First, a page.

It took everything to keep going, but I’m so glad I did. When I reached my destination for the night, I was welcomed by water like liquid glass on the most beautiful loch I’ve ever seen. The mountains reflected back up to themselves in the water, and I watched in awe as the sun sank into the loch, leaving the soft pink sky.
This was my reward for not giving up. It was my perfect metaphor: just keep pushing ahead, there might be something spectacular around the corner.
I learned that day I can accomplish anything I set my mind to. I’m still unsure of what was more beautiful, the lesson, or the loch.
But depression is a different lesson. Sometimes there are things that are out of our control that can trigger a depressive episode, and 2020 is a perfect example of this.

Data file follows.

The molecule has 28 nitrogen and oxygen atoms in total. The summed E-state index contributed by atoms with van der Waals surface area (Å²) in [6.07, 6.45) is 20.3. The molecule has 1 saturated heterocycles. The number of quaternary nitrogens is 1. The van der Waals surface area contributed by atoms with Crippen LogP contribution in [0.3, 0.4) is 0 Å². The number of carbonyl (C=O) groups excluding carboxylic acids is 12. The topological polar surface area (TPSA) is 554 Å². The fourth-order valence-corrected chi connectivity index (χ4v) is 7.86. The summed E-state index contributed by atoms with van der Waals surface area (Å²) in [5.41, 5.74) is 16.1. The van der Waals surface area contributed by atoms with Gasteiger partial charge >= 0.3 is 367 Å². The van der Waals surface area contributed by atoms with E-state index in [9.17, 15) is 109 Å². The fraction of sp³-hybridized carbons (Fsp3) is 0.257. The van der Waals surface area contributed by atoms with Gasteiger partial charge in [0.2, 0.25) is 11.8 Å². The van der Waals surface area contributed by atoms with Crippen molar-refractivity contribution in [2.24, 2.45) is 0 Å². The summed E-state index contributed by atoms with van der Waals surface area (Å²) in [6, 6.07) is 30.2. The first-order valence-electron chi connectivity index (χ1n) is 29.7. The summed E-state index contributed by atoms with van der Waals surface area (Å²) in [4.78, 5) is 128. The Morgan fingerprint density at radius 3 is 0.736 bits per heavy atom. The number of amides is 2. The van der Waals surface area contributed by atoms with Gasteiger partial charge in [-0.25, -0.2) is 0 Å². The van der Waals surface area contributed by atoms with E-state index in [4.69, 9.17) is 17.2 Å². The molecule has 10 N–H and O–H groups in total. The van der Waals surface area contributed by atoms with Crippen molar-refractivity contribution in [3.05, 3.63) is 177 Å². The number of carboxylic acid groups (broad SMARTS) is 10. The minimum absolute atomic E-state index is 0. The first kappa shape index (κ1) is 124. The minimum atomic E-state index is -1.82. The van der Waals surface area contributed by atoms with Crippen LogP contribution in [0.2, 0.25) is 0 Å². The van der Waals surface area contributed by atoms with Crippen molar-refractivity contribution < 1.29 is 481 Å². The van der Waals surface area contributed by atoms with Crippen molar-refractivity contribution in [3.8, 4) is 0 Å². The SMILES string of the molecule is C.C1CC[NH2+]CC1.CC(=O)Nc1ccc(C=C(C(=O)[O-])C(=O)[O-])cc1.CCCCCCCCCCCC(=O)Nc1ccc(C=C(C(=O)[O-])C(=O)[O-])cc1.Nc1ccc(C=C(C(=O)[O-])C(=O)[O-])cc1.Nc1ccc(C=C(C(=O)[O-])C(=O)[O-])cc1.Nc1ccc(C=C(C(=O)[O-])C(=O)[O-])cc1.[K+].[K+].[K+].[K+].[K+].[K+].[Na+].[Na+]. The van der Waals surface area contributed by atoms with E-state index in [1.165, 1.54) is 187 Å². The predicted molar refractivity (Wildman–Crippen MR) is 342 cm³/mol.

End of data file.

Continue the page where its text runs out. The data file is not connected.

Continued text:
This year has been really tough, guys. Really, really tough.
I remember reading articles way back in March about the effect COVID-19 would have on our mental health. I never thought that I would be one of people who would be affected.
Much of what I’ve had to deal with this year has been completely out of my control. The two C-words: Covid and cancer. Being away from my New Zealand family. A huge loss of income which resulted in working to the point of burnout just to stay afloat. The uncertainty surrounding the tourism industry.
The Haggis travels a lot for work, and he’s often only home a few weekends a month. In Scotland we cannot enter anyone else’s home- if we want to socialise it has to be outside or at a cafe or restaurant. I can’t afford to go for a meal every time I want to see a friend, and meeting outside in Scotland during winter…erm, lets not even go there. The restrictions left me feeling isolated and alone.